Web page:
Computational study of the biophysics of protein conformational switching

Aina, Adekunle Kayode (2018) Computational study of the biophysics of protein conformational switching. Masters thesis, Memorial University of Newfoundland.

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One of the basic tenets of biophysics is that a globular protein, under physiological conditions, folds spontaneously into a unique three-dimensional structure called the native state and that it dictates the biological function of the protein. However, recent experimental observations show that some proteins can undergo drastic structural rearrangements that lead to a complete change of their native folds to alternative functional folds. In order to access the underlying biophysical principles of this conformational switch, we develop and test a generalized-ensemble algorithm for biomolecular simulations that is able to calculate the thermodynamic behavior of many sequences in a single run. By applying this method to a coarse-grained model for protein folding, we explore the folding of thousands of (model) protein sequences and find that successive point mutations can lead to abrupt fold switching. Our method helps to unravel some of the biophysical properties of mutational pathways between elementary (distinct) folds and thus provide a physical explanation of the effects of mutations in conformational switching. In addition, we employ an atomistic model to characterize the fold-switching tendency in the naturally occurring protein RfaH. Our results suggest that the all-α to all-β fold switch of its carboxyl-terminal domain, in agreement with in vitro experiments, is thermodynamically favored. Providing a physical basis for protein fold switching, and ultimately the ability to design them, may have an extensive impact in biology and biotechnology.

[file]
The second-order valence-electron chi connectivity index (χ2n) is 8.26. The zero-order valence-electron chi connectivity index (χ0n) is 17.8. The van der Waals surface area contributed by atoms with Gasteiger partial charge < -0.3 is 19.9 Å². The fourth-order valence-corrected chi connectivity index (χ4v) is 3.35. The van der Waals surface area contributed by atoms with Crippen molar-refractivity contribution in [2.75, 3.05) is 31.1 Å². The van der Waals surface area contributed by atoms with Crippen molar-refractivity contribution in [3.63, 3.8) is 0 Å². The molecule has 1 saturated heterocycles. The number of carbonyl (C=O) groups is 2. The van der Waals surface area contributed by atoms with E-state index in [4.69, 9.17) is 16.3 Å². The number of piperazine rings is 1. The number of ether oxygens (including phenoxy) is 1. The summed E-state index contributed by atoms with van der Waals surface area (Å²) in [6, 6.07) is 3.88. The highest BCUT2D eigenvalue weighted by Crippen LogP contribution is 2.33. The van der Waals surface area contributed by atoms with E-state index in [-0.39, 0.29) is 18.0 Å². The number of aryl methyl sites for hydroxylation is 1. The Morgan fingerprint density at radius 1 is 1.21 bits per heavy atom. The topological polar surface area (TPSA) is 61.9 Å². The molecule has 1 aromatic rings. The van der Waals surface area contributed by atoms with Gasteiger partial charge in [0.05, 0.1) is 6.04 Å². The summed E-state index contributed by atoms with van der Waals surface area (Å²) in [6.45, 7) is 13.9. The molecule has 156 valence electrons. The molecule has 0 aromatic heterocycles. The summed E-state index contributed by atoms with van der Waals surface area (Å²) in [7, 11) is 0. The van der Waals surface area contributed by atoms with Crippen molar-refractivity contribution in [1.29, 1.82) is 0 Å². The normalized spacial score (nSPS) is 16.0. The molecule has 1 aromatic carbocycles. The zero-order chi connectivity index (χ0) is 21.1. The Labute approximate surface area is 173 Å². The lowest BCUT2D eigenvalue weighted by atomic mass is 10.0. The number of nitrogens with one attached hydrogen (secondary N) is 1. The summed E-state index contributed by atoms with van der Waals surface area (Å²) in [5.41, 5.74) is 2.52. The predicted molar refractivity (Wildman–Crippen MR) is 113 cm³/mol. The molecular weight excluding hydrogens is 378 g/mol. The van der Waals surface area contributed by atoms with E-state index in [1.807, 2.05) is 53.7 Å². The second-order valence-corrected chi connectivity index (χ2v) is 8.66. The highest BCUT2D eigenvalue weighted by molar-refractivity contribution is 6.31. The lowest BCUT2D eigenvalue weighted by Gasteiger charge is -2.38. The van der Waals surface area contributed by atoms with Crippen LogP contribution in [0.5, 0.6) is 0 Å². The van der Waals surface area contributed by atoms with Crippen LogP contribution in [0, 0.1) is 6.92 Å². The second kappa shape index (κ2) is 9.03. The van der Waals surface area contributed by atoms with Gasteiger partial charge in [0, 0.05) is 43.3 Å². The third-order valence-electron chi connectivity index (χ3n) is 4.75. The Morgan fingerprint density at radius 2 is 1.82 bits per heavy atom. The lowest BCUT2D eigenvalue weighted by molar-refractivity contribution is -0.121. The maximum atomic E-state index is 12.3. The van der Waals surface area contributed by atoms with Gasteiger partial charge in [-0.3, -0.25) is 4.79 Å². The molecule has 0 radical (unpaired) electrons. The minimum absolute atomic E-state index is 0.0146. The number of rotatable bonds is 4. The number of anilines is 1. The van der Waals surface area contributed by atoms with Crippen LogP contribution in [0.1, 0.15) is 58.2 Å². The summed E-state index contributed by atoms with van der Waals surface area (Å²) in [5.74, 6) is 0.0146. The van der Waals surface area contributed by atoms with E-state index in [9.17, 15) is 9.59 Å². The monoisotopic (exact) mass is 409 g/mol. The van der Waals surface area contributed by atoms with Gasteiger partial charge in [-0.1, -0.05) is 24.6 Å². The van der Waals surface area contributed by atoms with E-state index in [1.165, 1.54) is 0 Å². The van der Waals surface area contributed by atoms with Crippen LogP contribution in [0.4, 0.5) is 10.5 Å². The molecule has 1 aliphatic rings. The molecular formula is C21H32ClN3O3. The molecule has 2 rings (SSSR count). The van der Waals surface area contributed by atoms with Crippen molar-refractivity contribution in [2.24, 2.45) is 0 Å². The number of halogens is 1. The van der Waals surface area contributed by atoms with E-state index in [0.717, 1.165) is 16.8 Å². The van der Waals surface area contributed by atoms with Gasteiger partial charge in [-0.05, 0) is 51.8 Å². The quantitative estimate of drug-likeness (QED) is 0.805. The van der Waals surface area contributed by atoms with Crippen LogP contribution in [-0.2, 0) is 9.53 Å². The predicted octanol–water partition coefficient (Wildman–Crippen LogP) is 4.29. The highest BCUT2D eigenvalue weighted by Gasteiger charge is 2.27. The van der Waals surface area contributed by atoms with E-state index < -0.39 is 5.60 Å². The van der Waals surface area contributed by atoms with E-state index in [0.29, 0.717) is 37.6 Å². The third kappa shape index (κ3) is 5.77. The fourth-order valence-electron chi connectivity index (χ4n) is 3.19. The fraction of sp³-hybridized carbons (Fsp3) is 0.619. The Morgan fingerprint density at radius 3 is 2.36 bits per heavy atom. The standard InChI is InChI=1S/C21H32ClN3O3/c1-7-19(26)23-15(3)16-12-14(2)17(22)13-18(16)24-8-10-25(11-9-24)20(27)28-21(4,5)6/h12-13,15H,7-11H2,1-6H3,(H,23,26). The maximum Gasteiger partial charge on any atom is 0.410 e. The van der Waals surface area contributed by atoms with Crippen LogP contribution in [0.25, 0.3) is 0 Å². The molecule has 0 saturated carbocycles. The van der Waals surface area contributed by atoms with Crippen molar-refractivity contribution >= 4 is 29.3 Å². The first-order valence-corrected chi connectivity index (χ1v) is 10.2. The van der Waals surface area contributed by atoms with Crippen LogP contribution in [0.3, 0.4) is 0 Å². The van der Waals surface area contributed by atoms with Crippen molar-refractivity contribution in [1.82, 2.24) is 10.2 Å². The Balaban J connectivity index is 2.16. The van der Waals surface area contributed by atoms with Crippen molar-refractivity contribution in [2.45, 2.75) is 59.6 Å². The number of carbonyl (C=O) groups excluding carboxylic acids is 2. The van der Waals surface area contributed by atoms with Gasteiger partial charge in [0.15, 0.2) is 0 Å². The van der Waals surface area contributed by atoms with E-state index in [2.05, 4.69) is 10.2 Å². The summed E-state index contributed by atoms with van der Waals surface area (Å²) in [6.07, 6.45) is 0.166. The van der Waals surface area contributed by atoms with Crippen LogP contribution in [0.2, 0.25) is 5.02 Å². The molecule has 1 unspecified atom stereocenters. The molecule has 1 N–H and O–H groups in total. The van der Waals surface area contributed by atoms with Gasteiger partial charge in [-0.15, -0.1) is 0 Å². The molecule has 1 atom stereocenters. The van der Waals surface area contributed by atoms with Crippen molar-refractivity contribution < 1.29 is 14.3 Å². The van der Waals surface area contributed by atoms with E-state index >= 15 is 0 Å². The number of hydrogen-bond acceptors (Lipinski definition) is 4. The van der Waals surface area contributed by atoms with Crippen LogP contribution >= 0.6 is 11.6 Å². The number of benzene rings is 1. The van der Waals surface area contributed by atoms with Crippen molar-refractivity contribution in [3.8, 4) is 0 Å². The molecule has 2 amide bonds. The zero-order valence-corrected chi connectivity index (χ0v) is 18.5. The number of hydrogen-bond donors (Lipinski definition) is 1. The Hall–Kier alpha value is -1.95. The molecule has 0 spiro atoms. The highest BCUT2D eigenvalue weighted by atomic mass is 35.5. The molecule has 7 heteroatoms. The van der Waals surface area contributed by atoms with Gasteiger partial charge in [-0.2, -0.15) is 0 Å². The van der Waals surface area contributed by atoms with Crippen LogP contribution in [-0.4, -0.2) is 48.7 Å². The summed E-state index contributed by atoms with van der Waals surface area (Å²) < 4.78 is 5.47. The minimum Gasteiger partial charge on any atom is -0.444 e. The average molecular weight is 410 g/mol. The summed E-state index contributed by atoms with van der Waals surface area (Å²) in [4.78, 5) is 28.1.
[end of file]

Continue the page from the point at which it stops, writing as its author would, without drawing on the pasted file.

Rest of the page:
Item Type: Thesis (Masters)
Item ID: 13390
Additional Information: Includes bibliographical references.
Keywords: Proteins, Protein Fold Switching, Monte Carlo Simulation, Biomolecular Modeling
Department(s): Science, Faculty of > Physics and Physical Oceanography
Date: August 2018
Date Type: Submission
Library of Congress Subject Heading: Proteins--Conformation--Simulation methods; Proteins--Conformation--Physiological effect.

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